The Psalms of Vengeance: Dietrich Bonhoeffer’s Theological Interpretation of the Psalms

Jacob L. Goodson
Southwestern College

Text of Psalm 58 in English and German 

Introduction

While the Lutheran Service Book contains several Psalms printed toward the beginning, Psalm 58 is not one of the psalms included.1  Why exclude Psalm 58 from a Lutheran book of liturgy?  Because it is considered a “psalm of vengeance,” and the psalms of vengeance make us uncomfortable to pray and recite.  Because of our discomfort, we do not take the psalms of vengeance to be ours – to be part of “our” Scripture.  We tend to stay away from the psalms that do not meet our own expectations for what Christianity should look like.  We expect forgiveness from God, not a spirit of vengefulness.

However, the Lutheran theologian Dietrich Bonhoeffer, articulates a position that includes – rather than excludes – the psalms of vengeance in his theological reasoning.  Bonhoeffer offers a Christological interpretation of the psalms of vengeance,  reading the Psalms in terms of how they shape the act of forgiveness in relation to what he identifies as the proper form of prayer.  He actively applies this psalm-shaped act of forgiveness to how we should understand ourselves as “the enemy,” as well as how we think of others as the enemy.2  We see this especially in his interpretations of “the psalms of vengeance.”3  Within his commentary and sermon on the psalms of vengeance, Bonhoeffer maintains a strategy that prevents self-deception in two different directions: (a) our status as sinners and, therefore, enemies of God, and (b) what it means when we forgive our enemies.  Bonhoeffer reminds Christians that they remain sinners and, thus, enemies of God.  He also reminds Christians that, as human beings, we tend to exaggerate our own abilities to “forgive those who sin against us” (Matthew 6.12).4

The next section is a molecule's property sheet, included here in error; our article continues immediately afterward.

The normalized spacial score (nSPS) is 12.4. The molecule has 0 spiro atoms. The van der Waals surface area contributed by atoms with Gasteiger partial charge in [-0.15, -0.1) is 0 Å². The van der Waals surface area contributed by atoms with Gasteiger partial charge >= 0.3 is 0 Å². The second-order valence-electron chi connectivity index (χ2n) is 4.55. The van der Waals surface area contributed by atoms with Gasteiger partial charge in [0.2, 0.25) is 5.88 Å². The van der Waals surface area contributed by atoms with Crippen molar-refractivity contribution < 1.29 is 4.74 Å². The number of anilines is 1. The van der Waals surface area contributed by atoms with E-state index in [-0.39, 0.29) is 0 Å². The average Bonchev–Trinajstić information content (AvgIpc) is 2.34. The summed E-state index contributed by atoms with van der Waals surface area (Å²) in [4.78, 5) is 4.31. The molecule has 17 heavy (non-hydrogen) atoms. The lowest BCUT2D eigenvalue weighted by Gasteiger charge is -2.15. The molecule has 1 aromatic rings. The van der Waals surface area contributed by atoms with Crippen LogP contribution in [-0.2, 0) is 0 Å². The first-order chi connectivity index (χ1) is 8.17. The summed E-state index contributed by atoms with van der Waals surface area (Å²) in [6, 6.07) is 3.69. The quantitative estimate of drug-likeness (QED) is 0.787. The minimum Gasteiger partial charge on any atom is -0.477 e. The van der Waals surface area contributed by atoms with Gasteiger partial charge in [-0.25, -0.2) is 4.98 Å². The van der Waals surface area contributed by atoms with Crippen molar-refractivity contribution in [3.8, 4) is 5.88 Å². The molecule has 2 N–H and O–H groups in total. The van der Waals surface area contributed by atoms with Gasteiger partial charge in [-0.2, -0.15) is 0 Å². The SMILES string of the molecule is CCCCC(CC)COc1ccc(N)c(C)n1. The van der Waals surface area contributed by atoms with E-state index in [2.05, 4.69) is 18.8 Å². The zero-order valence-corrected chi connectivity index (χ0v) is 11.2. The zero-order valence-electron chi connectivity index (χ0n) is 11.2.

In order to appreciate the work that Bonhoeffer accomplishes in his interpretations of the psalms of vengeance, we need to look to his strict understanding concerning the content and form of prayer.  Toward this end, I first outline Bonhoeffer’s understanding of prayer as found in his most famous book: The Cost of Discipleship.  Second, I turn to Bonhoeffer’s introduction to his commentary on the Psalms – which he titles The Prayerbook of the Bible – as a way to gain further clarity on the nature and purpose of prayer.  Third, I present his general theological statements on the psalms of vengeance and then focus my attention on his particular interpretation of Psalm 58.  Lastly, I suggest that Bonhoeffer’s interpretation of the psalms of vengeance is an instance of what I call hermeneutical patience.  Hermeneutical patience comes from Bonhoeffer’s own reflections on the significance of Christians reading and studying the Old Testament.  My final claim concerns how Bonhoeffer’s reflections on the psalms display the fruitfulness of the practice of Scriptural Reasoning (SR) because they (a) provide a non-supersessionist approach to the psalms of vengeance and (b) confirm that the hermeneutical patience involved in SR is the kind of patience Bonhoeffer wants Christians to cultivate and display.  In other words, Bonhoeffer’s theology of prayer combined with his interpretation of the psalms of vengeance and his Old Testament-centered hermeneutic leads to a clarification of the pragmatic and theological value of the practice of SR for Christians.5